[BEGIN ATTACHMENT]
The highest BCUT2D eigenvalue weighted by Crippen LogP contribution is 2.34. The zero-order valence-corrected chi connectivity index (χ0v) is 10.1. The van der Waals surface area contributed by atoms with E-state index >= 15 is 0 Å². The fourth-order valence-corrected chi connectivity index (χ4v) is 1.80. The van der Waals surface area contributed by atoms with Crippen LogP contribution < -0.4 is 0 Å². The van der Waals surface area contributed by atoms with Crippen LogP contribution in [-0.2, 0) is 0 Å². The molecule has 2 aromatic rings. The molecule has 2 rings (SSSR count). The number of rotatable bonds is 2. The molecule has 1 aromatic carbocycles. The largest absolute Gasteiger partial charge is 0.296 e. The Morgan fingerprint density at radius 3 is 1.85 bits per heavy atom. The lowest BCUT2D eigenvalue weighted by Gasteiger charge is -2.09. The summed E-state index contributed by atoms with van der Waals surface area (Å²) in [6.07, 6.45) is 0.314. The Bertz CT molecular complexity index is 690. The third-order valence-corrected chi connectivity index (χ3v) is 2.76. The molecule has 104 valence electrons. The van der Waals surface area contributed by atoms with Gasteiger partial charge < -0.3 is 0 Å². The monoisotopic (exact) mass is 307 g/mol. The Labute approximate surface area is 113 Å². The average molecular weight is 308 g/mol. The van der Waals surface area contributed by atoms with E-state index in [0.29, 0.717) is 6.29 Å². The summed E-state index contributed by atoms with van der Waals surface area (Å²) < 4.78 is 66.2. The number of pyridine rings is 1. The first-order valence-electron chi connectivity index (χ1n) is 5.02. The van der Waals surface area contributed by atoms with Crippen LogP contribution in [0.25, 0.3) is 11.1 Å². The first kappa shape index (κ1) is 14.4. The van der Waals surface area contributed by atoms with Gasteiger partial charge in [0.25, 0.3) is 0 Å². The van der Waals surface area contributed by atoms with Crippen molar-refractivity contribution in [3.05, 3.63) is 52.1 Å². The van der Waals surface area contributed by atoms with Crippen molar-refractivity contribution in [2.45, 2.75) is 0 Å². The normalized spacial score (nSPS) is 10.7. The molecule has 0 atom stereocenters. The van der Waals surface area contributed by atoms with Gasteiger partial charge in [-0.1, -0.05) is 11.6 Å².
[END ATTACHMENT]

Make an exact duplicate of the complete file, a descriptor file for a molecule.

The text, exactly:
The highest BCUT2D eigenvalue weighted by Crippen LogP contribution is 2.34. The zero-order valence-corrected chi connectivity index (χ0v) is 10.1. The van der Waals surface area contributed by atoms with E-state index >= 15 is 0 Å². The fourth-order valence-corrected chi connectivity index (χ4v) is 1.80. The van der Waals surface area contributed by atoms with Crippen LogP contribution < -0.4 is 0 Å². The van der Waals surface area contributed by atoms with Crippen LogP contribution in [-0.2, 0) is 0 Å². The molecule has 2 aromatic rings. The molecule has 2 rings (SSSR count). The number of rotatable bonds is 2. The molecule has 1 aromatic carbocycles. The largest absolute Gasteiger partial charge is 0.296 e. The Morgan fingerprint density at radius 3 is 1.85 bits per heavy atom. The lowest BCUT2D eigenvalue weighted by Gasteiger charge is -2.09. The summed E-state index contributed by atoms with van der Waals surface area (Å²) in [6.07, 6.45) is 0.314. The Bertz CT molecular complexity index is 690. The third-order valence-corrected chi connectivity index (χ3v) is 2.76. The molecule has 104 valence electrons. The van der Waals surface area contributed by atoms with Gasteiger partial charge < -0.3 is 0 Å². The monoisotopic (exact) mass is 307 g/mol. The Labute approximate surface area is 113 Å². The average molecular weight is 308 g/mol. The van der Waals surface area contributed by atoms with E-state index in [0.29, 0.717) is 6.29 Å². The summed E-state index contributed by atoms with van der Waals surface area (Å²) < 4.78 is 66.2. The number of pyridine rings is 1. The first-order valence-electron chi connectivity index (χ1n) is 5.02. The van der Waals surface area contributed by atoms with Crippen LogP contribution in [0.25, 0.3) is 11.1 Å². The first kappa shape index (κ1) is 14.4. The van der Waals surface area contributed by atoms with Gasteiger partial charge in [0.25, 0.3) is 0 Å². The van der Waals surface area contributed by atoms with Crippen molar-refractivity contribution in [3.05, 3.63) is 52.1 Å². The van der Waals surface area contributed by atoms with Crippen molar-refractivity contribution in [2.45, 2.75) is 0 Å². The normalized spacial score (nSPS) is 10.7. The molecule has 0 atom stereocenters. The van der Waals surface area contributed by atoms with Gasteiger partial charge in [-0.1, -0.05) is 11.6 Å².